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Russia plans new missile systems within next 2 years to counter U.S.

Russia will race to develop two new land-based missile launch systems before 2021 to respond to Washington’s planned exit from a landmark nuclear arms control pact, the Kremlin says.

Moscow, Washington continue accusing each other of violating key Cold War-era pact

Russian President Vladimir Putin attends a meeting with Russian Foreign Minister Sergey Lavrov and Defence Minister Sergei Shoigu in the Kremlin on Saturday. Putin said over the weekend that Russia had suspended the 1987 Intermediate-Range Nuclear Forces treaty, following in the footsteps of the United States. (Alexei Nikolsky/Sputnik via Associated Press)

Russia will race to develop two new land-based missile launch systems before 2021 to respond to Washington's planned exit from a landmark nuclear arms control pact, the Kremlin said Tuesday.

President Vladimir Putin said over the weekend that Russia had suspended the Cold War-era Intermediate-range Nuclear Forces Treaty (INF), which bans both countries from stationing short- and intermediate-range land-based missiles.

Moscow and Washington accuse each other of violating the treaty and Putin said Russia had acted after the United States announced it was withdrawing from the pact.

Washington had made clear it planned to start research, development and design work on new missile systems and Moscow would do the same, Putin said.

The Russian military should start work on creating land-based launch systems for an existing ship-launched cruise missile, the Kalibr, and for longer-range hypersonic missiles which travel at least five times the speed of sound, he said.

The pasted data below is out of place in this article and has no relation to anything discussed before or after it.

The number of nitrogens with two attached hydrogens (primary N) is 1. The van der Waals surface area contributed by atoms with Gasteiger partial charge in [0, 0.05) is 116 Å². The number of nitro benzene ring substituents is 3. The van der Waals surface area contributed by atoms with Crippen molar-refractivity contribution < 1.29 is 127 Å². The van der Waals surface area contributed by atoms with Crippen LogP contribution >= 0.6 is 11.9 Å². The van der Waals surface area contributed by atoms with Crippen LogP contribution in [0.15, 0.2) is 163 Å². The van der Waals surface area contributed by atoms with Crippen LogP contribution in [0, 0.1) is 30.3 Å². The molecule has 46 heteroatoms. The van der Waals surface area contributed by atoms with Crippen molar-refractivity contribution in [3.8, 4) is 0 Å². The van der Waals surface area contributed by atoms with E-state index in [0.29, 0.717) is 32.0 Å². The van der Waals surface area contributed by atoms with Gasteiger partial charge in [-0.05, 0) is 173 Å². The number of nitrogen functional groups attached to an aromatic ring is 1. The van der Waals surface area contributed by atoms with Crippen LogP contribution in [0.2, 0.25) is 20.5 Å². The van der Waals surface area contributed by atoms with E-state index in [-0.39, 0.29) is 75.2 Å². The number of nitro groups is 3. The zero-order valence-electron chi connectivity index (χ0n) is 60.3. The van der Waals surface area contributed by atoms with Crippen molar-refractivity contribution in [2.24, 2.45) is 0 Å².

Defence Minister Sergei Shoigu on Tuesday ordered work to begin on developing the new systems.

Shoigu, a close Putin ally, said he wanted the work completed by the end of next year so the new systems were ready by 2021.

"From Feb. 2, the United States suspended its obligations under the INF treaty," Shoigu told a meeting of defence chiefs.

"At the same time they are actively working to create a land-based missile with a range of more than 500 kilometres which is outside the treaty's limits. President Putin has given the defence ministry the task of taking symmetrical measures."

Moscow denies flouting the 1987 pact, which bans land-based cruise and ballistic missiles with a range of 500 to 5,500 kilometres. It says Washington is the one violating it and has accused the United States of inventing a false pretext to exit a treaty it wanted to leave anyway in order to develop new missiles. Washington denies that.

U.S. disarmament ambassador Robert Wood told a UN-sponsored Conference on Disarmament in Geneva on Tuesday that the United States would reconsider its withdrawal from the INF treaty "should Russia return to full and verifiable compliance."

"This is Russia's final opportunity to return to compliance," Wood said.

With files from The Associated Press

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